Despite Duke’s wins, they haven’t looked convincing, and North Carolina’s last two games suggest the same. For Lawson and her Blue Devils, Thursday will be about defeating a historic rival and cementing a comprehensive, convincing win, and for North Carolina head coach Courtney Banghart and company it’ll be about avenging the Georgia Tech loss and placing themselves back in the nation’s ranked elite. Point is, the showdown at Cameron Indoor Stadium is one both teams need to boost morale and prove that wins need not be labored and losses need not be derailing. It’ll be a game in which momentum is reestablished or defeats are justified; it’s a quintessential barometer and will be a great way for coaches, players, fans and pundits to accurately assess the standings of these teams whose profiles have been skewed by recent showings.
A pair of absences
Duke’s had an unavailability debacle in recent weeks. First it was without star junior Celeste Taylor to an unspecified shoulder injury in the games following the win at Syracuse Jan. 9, then it was senior Miela Goodchild due to health and safety protocols. The pair have combined for 272 points this season and been the Blue Devils’ primary scoring threat at various stages: Taylor before her injury and Goodchild in the games in which Taylor has been sidelined. Evidently, Duke has been able to get results without them in the lineup, but their absences will be felt against a very talented North Carolina team.
Taylor, as we’ve noticed without her on the court, is an incredible source of athleticism and technical ability that’s been sorely missed. Sure, her numbers have been somewhat supplemented by the emergence of Day-Wilson and improved performances by Onome Akinbode-James and Nyah Green, among others, but her spark has been harder to replace. Taylor regularly sprints the length of the court for a pull-up triple, sinks a fast-break layup or shuttles a beautiful no-look assist to an open teammate, and this dynamism and energy has been the most notable impact of her absence. Similarly, though it was only for the Virginia game, Goodchild has been a prominent threat from beyond the arc and has harassed opponents with her clinical accuracy from deep, something that hasn’t yet been matched.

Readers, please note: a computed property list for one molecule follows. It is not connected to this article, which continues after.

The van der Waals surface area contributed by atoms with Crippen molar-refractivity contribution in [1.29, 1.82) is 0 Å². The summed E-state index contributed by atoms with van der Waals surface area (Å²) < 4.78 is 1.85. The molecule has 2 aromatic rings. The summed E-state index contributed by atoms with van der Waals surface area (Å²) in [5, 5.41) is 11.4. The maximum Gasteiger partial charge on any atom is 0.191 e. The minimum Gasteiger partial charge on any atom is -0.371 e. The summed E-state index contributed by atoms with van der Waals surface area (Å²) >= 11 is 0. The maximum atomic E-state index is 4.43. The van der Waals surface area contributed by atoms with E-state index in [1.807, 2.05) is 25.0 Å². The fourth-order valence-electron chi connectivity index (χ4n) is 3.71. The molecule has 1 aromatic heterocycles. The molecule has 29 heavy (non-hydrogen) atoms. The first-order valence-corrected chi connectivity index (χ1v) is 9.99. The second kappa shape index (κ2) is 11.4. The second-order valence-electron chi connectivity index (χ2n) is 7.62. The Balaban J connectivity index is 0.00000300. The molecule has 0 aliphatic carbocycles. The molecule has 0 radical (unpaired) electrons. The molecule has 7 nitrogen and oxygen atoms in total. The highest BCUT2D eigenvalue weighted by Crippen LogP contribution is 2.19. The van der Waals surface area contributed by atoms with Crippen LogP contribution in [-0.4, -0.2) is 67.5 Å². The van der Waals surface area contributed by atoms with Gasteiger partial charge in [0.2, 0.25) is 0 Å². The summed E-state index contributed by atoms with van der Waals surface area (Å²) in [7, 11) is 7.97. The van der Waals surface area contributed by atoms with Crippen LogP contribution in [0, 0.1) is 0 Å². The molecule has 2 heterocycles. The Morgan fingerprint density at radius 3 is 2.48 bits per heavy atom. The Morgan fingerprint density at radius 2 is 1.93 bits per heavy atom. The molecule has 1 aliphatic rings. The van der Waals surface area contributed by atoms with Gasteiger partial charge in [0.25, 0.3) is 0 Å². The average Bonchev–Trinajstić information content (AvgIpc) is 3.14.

It’s unclear so far whether Goodchild will be cleared to play against North Carolina and the extent of Taylor’s injury, but their absences will definitely be felt in a game that will take a full team effort to win.
Close in proximity, closer in ability
The Duke and North Carolina rivalry is perhaps the NCAA’s most famous and competitive. These schools hate each other. A lot. And when they’re as close in standing as they are on a map to each other, the clashes are even greater.
Thursday’s matchup should be, fortunately for the neutral viewer, one such occasion. The Blue Devils and Tar Heels are separated by only one loss. The space between these programs this season is razor thin, and with a packed house at Cameron Indoor Stadium, ACC standing on the line and the ever-important need for a one-up on the other, expect this game to be electric. Both teams enter Thursday’s matchup with great players in hot form, tactically astute coaches, wrongs to right and something to prove and the flame of rivalry burning beneath it all. It should be an electric occasion, and one any neutral viewer would be remiss to ignore.
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Andrew Long is a Trinity sophomore and sports editor of The Chronicle's 119th volume.